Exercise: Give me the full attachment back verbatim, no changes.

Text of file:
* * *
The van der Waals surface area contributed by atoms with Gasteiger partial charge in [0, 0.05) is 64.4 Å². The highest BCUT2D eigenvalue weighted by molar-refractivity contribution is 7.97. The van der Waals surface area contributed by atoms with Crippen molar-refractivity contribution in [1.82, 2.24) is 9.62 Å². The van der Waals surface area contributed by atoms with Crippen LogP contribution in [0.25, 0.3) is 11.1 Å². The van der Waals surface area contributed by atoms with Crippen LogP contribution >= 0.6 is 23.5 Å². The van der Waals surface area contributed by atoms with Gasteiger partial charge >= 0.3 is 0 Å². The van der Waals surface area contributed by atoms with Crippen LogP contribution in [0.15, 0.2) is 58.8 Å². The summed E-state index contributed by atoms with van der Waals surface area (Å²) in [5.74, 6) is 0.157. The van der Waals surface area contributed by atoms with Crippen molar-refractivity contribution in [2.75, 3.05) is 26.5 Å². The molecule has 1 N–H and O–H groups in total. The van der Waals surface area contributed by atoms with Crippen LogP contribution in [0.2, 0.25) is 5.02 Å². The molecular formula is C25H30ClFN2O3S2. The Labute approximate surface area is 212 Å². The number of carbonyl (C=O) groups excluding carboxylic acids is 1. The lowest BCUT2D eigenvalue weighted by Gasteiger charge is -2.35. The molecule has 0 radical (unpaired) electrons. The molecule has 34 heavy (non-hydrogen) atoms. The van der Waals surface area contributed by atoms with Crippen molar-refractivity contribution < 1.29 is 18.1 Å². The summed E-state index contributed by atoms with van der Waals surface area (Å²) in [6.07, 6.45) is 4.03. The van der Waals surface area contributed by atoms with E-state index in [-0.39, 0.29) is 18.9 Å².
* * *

The van der Waals surface area contributed by atoms with Gasteiger partial charge in [0, 0.05) is 64.4 Å². The highest BCUT2D eigenvalue weighted by molar-refractivity contribution is 7.97. The van der Waals surface area contributed by atoms with Crippen molar-refractivity contribution in [1.82, 2.24) is 9.62 Å². The van der Waals surface area contributed by atoms with Crippen LogP contribution in [0.25, 0.3) is 11.1 Å². The van der Waals surface area contributed by atoms with Crippen LogP contribution >= 0.6 is 23.5 Å². The van der Waals surface area contributed by atoms with Gasteiger partial charge >= 0.3 is 0 Å². The van der Waals surface area contributed by atoms with Crippen LogP contribution in [0.15, 0.2) is 58.8 Å². The summed E-state index contributed by atoms with van der Waals surface area (Å²) in [5.74, 6) is 0.157. The van der Waals surface area contributed by atoms with Crippen molar-refractivity contribution in [2.75, 3.05) is 26.5 Å². The molecule has 1 N–H and O–H groups in total. The van der Waals surface area contributed by atoms with Crippen LogP contribution in [0.2, 0.25) is 5.02 Å². The molecular formula is C25H30ClFN2O3S2. The Labute approximate surface area is 212 Å². The number of carbonyl (C=O) groups excluding carboxylic acids is 1. The lowest BCUT2D eigenvalue weighted by Gasteiger charge is -2.35. The molecule has 0 radical (unpaired) electrons. The molecule has 34 heavy (non-hydrogen) atoms. The van der Waals surface area contributed by atoms with Crippen molar-refractivity contribution < 1.29 is 18.1 Å². The summed E-state index contributed by atoms with van der Waals surface area (Å²) in [6.07, 6.45) is 4.03. The van der Waals surface area contributed by atoms with E-state index in [-0.39, 0.29) is 18.9 Å².